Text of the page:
Sunday, September 21, 2008

Government is in a dilemman in valuing toxic assets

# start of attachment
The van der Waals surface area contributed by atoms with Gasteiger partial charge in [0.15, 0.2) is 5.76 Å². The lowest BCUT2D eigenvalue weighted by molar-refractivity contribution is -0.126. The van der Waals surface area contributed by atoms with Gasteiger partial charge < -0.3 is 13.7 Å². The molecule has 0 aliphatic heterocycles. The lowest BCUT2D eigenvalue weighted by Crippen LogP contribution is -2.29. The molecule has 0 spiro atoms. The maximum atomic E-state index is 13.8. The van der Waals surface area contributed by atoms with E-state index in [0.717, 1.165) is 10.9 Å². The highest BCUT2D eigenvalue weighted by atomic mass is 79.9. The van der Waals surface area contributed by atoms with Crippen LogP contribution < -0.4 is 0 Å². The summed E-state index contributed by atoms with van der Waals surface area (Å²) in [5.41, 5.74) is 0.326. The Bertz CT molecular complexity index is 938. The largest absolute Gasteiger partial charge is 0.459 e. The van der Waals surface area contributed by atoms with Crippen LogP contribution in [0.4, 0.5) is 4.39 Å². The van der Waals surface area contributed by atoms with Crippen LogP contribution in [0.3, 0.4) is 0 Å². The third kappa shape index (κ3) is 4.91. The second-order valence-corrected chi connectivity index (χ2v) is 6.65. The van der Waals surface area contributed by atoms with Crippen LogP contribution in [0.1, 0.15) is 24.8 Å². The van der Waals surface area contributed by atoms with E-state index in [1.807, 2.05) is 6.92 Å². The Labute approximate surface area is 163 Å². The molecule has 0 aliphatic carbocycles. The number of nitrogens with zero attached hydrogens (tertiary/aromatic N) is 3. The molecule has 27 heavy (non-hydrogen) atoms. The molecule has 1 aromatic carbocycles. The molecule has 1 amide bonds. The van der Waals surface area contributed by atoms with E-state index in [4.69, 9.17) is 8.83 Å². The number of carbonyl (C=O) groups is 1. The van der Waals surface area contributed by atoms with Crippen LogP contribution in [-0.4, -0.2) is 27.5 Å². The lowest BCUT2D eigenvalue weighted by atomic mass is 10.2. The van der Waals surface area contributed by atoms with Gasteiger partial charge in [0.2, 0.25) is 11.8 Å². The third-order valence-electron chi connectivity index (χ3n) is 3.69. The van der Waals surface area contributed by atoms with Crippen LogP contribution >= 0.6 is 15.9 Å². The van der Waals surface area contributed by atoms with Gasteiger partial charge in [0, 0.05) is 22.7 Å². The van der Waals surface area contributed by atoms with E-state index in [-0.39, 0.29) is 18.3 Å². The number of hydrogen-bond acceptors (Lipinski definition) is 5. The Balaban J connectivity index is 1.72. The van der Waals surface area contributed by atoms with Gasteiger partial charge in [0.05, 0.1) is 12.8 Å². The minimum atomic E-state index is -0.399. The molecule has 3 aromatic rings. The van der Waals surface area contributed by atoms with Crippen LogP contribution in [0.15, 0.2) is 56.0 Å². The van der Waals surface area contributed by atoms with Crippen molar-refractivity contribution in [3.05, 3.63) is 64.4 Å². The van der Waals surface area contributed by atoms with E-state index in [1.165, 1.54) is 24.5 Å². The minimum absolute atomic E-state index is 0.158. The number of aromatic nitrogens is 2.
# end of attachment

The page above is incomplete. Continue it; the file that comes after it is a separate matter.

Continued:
Valuing these assets will be one of the trickiest questions. For the plan to succeed, financial institutions must be able to get these assets off their books at a high enough price that their balance sheets aren't further pinched. The government is, in some respects, constrained in driving a hard bargain because the whole point of the program is to help banks get back on solid footing -- not to force them into deep write-downs, potentially exacerbating their pain. At the same time, the market turmoil has complicated efforts to determine the "real" value of the assets. The mechanics of any sale are expected to be worked out between the asset managers and the Treasury. One option is a reverse auction. In that case, the Treasury could determine a type of assets it wants to buy (say, all AAA-rated mortgage-backed securities) and would then buy securities from financial institutions that offer to sell at the lowest price.

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